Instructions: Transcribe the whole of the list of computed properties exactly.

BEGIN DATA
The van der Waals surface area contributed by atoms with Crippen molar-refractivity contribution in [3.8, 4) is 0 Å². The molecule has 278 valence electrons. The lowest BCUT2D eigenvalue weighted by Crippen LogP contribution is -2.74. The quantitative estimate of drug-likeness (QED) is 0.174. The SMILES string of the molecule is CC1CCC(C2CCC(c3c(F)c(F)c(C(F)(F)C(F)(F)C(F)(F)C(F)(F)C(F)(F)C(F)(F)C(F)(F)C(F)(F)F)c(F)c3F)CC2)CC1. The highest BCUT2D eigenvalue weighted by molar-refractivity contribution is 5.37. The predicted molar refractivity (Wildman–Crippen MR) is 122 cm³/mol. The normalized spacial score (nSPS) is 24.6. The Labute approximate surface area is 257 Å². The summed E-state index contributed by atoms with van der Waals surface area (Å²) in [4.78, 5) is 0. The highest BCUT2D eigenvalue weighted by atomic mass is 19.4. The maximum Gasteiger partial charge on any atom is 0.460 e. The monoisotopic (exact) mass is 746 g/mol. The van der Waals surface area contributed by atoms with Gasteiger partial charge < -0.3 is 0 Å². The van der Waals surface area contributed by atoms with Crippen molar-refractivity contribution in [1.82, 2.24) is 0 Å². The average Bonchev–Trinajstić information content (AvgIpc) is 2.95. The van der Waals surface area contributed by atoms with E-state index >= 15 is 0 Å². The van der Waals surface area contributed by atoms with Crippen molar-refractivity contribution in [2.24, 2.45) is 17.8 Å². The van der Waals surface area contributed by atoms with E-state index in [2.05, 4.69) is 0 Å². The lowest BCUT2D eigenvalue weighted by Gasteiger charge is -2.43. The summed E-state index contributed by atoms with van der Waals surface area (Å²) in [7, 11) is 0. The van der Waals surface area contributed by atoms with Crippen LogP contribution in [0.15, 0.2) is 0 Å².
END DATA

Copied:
The van der Waals surface area contributed by atoms with Crippen molar-refractivity contribution in [3.8, 4) is 0 Å². The molecule has 278 valence electrons. The lowest BCUT2D eigenvalue weighted by Crippen LogP contribution is -2.74. The quantitative estimate of drug-likeness (QED) is 0.174. The SMILES string of the molecule is CC1CCC(C2CCC(c3c(F)c(F)c(C(F)(F)C(F)(F)C(F)(F)C(F)(F)C(F)(F)C(F)(F)C(F)(F)C(F)(F)F)c(F)c3F)CC2)CC1. The highest BCUT2D eigenvalue weighted by molar-refractivity contribution is 5.37. The predicted molar refractivity (Wildman–Crippen MR) is 122 cm³/mol. The normalized spacial score (nSPS) is 24.6. The Labute approximate surface area is 257 Å². The summed E-state index contributed by atoms with van der Waals surface area (Å²) in [4.78, 5) is 0. The highest BCUT2D eigenvalue weighted by atomic mass is 19.4. The maximum Gasteiger partial charge on any atom is 0.460 e. The monoisotopic (exact) mass is 746 g/mol. The van der Waals surface area contributed by atoms with Gasteiger partial charge < -0.3 is 0 Å². The van der Waals surface area contributed by atoms with Crippen molar-refractivity contribution in [1.82, 2.24) is 0 Å². The average Bonchev–Trinajstić information content (AvgIpc) is 2.95. The van der Waals surface area contributed by atoms with E-state index >= 15 is 0 Å². The van der Waals surface area contributed by atoms with Crippen molar-refractivity contribution in [2.24, 2.45) is 17.8 Å². The van der Waals surface area contributed by atoms with E-state index in [2.05, 4.69) is 0 Å². The lowest BCUT2D eigenvalue weighted by Gasteiger charge is -2.43. The summed E-state index contributed by atoms with van der Waals surface area (Å²) in [7, 11) is 0. The van der Waals surface area contributed by atoms with Crippen LogP contribution in [0.15, 0.2) is 0 Å².